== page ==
St. Stevens hospital in Hervey Bay is Australia’s first fully-integrated digital hospital. It was the first hospital nationally to get level 7 HIMSS EMRAM accreditation, and the third globally, outside of North America, to win the highly prestigious HIMSS Nicholas E Davies Award of Excellence.
How did it get there? Ahead of the eMedication Management Conference, we spoke with Joanne Hayden – Clinical Informatics Pharmacist – and Patricia Liebke – Director of Digital Health – to get some insights.
Big bang integration
St. Stevens transitioned from a fully paper-based system to a fully-integrated digital system – complete with unit dose packaging, automatic dispensing cabinets, and closed loop medications – in a single day.
“We felt a big bang integration was doable, providing we were adequately prepared,” said Patricia.
“We set up a mock patient room, where we conducted our design and testing; explored physical operations, how the systems should ‘hang’ together; how we’d administer drugs and find information.
“We explored clinical workflows from a doctor, nurse and pharmacist perspective, looking at the full range of potential scenarios.
“For example, if I’m a nurse and administering an IV antibiotic, where do I get it from in the cupboard; where do I get labelling information; is there a sticker I can use; what’s the safest way to get a barcode?
“It was really important to get this level of detail down-pat to avoid any glitches in our initiation.”
To be eligible for stage 7 HIMSS accreditation, medication barcoding needed to be 90 percent accurate, but this wasn’t the case early into the hospital’s digital transition.
“Initially the barcoding success rates were lower than anticipated,” said Joanne.
“To counter this, we did some ‘time in motion’ studies, where a pharmacist shadowed nurses for several days.
“In doing this we found some really basic reasons as to why the rates were so low. Things like scanners losing their charge, barcodes not existing for IV fluids, and machines being caps lock sensitive.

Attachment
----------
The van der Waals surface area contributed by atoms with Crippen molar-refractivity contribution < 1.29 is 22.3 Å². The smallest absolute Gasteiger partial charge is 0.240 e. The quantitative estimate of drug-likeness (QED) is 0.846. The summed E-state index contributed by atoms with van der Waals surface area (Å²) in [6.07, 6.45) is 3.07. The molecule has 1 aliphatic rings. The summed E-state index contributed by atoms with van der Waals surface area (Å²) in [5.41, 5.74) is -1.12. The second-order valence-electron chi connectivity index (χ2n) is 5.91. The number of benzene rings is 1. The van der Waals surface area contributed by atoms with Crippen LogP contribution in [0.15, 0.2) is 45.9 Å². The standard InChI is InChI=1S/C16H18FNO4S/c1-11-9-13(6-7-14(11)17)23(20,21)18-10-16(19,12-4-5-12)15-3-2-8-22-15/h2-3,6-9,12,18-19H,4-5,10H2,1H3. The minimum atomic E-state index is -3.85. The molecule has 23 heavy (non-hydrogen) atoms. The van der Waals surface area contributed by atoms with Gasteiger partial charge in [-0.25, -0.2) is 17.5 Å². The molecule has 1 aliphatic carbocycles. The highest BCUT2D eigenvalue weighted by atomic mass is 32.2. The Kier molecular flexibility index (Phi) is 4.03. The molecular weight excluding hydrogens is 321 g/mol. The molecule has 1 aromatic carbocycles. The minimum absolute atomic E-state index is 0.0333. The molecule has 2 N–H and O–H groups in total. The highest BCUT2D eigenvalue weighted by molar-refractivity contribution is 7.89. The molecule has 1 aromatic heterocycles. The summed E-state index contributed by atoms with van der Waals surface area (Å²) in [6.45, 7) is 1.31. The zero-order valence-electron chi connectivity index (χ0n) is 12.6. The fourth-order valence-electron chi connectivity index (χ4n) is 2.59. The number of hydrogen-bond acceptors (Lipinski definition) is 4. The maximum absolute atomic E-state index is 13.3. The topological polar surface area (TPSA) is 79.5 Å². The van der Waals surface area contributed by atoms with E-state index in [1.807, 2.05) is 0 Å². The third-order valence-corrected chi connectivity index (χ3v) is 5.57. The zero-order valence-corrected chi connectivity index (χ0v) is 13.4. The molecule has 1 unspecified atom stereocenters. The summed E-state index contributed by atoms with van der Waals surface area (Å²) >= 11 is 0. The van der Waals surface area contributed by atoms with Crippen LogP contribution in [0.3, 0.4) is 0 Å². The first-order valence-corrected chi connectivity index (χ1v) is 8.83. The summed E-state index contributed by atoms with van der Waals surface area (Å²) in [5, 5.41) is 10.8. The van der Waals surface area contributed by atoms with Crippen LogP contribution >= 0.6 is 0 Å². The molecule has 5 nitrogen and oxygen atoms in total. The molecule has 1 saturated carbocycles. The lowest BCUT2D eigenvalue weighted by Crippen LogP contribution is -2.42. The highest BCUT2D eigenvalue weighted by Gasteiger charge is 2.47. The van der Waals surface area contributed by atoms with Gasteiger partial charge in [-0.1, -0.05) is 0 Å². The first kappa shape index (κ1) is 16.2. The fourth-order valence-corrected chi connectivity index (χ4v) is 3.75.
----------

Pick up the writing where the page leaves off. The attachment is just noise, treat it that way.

“By recalibrating the machines, building barcodes for where they were missing and fixing up cradles, we got a bump in our scanning rates to over 90 percent.
“All really simple fixes, but none of them would have been possible if we didn’t take the time to interrogate what was actually happening on a practical level.”
Learning and change management
“The greatest challenge in any digital transformation isn’t the technology itself; rather shifting old patterns of behavior and attitudes,” said Patricia.
“Initially, we found there was a tendency for some staff to ‘romanticise’ the past and claim the new systems were costing them more time.
“But, as we expected, this was just a familiarity issue. Once accustomed to the new ways of working, they no doubt found the new systems to be much more efficient than the old method of pulling out hand-written paper records, counting out bags of pills etcetera.”
To foster team buy-in, Patricia found a simple incentive scheme to be really effective.
“We offered departments with the highest barcoding rates a complimentary catered entertainment evening and were really surprised by the level of engagement this helped us achieve,” she said.
Joanne and Patricia’s parting advice to any hospital about to undergo a digital transformation is to work as closely as possible with other departments and ensure joint accountability for the overall process.
“You might imagine that one department or person would take the lead in a transition like this, but this hasn’t been the case for us. Holding all teams equally accountable has helped us achieve the level of buy-in we needed to make the project a success.”